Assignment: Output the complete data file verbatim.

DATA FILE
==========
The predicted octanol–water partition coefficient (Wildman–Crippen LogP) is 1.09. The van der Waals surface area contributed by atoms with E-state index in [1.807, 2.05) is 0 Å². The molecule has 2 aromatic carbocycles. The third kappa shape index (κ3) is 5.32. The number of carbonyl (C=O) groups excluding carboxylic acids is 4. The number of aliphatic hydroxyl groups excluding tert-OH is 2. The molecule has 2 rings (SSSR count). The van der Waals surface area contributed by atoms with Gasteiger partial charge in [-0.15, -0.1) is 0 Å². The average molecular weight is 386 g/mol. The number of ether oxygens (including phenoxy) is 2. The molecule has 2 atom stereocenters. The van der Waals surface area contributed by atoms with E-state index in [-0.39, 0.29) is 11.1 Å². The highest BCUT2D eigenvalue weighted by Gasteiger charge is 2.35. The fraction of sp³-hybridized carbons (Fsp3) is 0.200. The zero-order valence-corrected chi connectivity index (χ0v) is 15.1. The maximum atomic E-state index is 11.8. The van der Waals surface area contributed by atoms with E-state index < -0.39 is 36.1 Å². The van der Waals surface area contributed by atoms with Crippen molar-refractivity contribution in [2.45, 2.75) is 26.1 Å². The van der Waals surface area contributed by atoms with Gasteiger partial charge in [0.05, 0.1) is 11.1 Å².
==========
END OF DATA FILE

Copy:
The predicted octanol–water partition coefficient (Wildman–Crippen LogP) is 1.09. The van der Waals surface area contributed by atoms with E-state index in [1.807, 2.05) is 0 Å². The molecule has 2 aromatic carbocycles. The third kappa shape index (κ3) is 5.32. The number of carbonyl (C=O) groups excluding carboxylic acids is 4. The number of aliphatic hydroxyl groups excluding tert-OH is 2. The molecule has 2 rings (SSSR count). The van der Waals surface area contributed by atoms with Gasteiger partial charge in [-0.15, -0.1) is 0 Å². The average molecular weight is 386 g/mol. The number of ether oxygens (including phenoxy) is 2. The molecule has 2 atom stereocenters. The van der Waals surface area contributed by atoms with E-state index in [-0.39, 0.29) is 11.1 Å². The highest BCUT2D eigenvalue weighted by Gasteiger charge is 2.35. The fraction of sp³-hybridized carbons (Fsp3) is 0.200. The zero-order valence-corrected chi connectivity index (χ0v) is 15.1. The maximum atomic E-state index is 11.8. The van der Waals surface area contributed by atoms with E-state index < -0.39 is 36.1 Å². The van der Waals surface area contributed by atoms with Crippen molar-refractivity contribution in [2.45, 2.75) is 26.1 Å². The van der Waals surface area contributed by atoms with Gasteiger partial charge in [0.05, 0.1) is 11.1 Å².